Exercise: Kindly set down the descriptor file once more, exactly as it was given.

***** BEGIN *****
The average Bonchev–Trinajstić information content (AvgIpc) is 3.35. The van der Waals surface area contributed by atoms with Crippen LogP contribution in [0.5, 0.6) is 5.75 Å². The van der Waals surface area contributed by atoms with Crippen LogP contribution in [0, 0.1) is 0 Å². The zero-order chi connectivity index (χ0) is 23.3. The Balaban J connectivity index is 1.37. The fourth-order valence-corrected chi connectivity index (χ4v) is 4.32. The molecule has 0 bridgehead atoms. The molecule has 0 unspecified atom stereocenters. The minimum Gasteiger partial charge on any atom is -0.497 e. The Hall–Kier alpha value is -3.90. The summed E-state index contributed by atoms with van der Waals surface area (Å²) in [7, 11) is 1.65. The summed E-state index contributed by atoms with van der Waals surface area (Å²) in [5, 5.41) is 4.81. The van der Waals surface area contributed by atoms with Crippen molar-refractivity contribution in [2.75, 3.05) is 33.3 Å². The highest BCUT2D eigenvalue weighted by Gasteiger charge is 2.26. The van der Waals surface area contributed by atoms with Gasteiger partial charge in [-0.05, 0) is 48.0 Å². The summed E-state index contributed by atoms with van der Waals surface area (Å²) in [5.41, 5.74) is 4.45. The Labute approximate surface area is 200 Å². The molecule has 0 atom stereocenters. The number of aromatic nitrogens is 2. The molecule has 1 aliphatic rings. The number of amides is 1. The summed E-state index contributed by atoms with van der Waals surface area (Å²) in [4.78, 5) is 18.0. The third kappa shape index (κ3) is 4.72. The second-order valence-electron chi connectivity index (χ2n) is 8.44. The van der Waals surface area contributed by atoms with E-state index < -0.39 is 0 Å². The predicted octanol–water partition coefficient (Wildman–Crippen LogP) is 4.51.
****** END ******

The average Bonchev–Trinajstić information content (AvgIpc) is 3.35. The van der Waals surface area contributed by atoms with Crippen LogP contribution in [0.5, 0.6) is 5.75 Å². The van der Waals surface area contributed by atoms with Crippen LogP contribution in [0, 0.1) is 0 Å². The zero-order chi connectivity index (χ0) is 23.3. The Balaban J connectivity index is 1.37. The fourth-order valence-corrected chi connectivity index (χ4v) is 4.32. The molecule has 0 bridgehead atoms. The molecule has 0 unspecified atom stereocenters. The minimum Gasteiger partial charge on any atom is -0.497 e. The Hall–Kier alpha value is -3.90. The summed E-state index contributed by atoms with van der Waals surface area (Å²) in [7, 11) is 1.65. The summed E-state index contributed by atoms with van der Waals surface area (Å²) in [5, 5.41) is 4.81. The van der Waals surface area contributed by atoms with Crippen molar-refractivity contribution in [2.75, 3.05) is 33.3 Å². The highest BCUT2D eigenvalue weighted by Gasteiger charge is 2.26. The van der Waals surface area contributed by atoms with Gasteiger partial charge in [-0.05, 0) is 48.0 Å². The summed E-state index contributed by atoms with van der Waals surface area (Å²) in [5.41, 5.74) is 4.45. The Labute approximate surface area is 200 Å². The molecule has 0 atom stereocenters. The number of aromatic nitrogens is 2. The molecule has 1 aliphatic rings. The number of amides is 1. The summed E-state index contributed by atoms with van der Waals surface area (Å²) in [4.78, 5) is 18.0. The third kappa shape index (κ3) is 4.72. The second-order valence-electron chi connectivity index (χ2n) is 8.44. The van der Waals surface area contributed by atoms with E-state index < -0.39 is 0 Å². The predicted octanol–water partition coefficient (Wildman–Crippen LogP) is 4.51.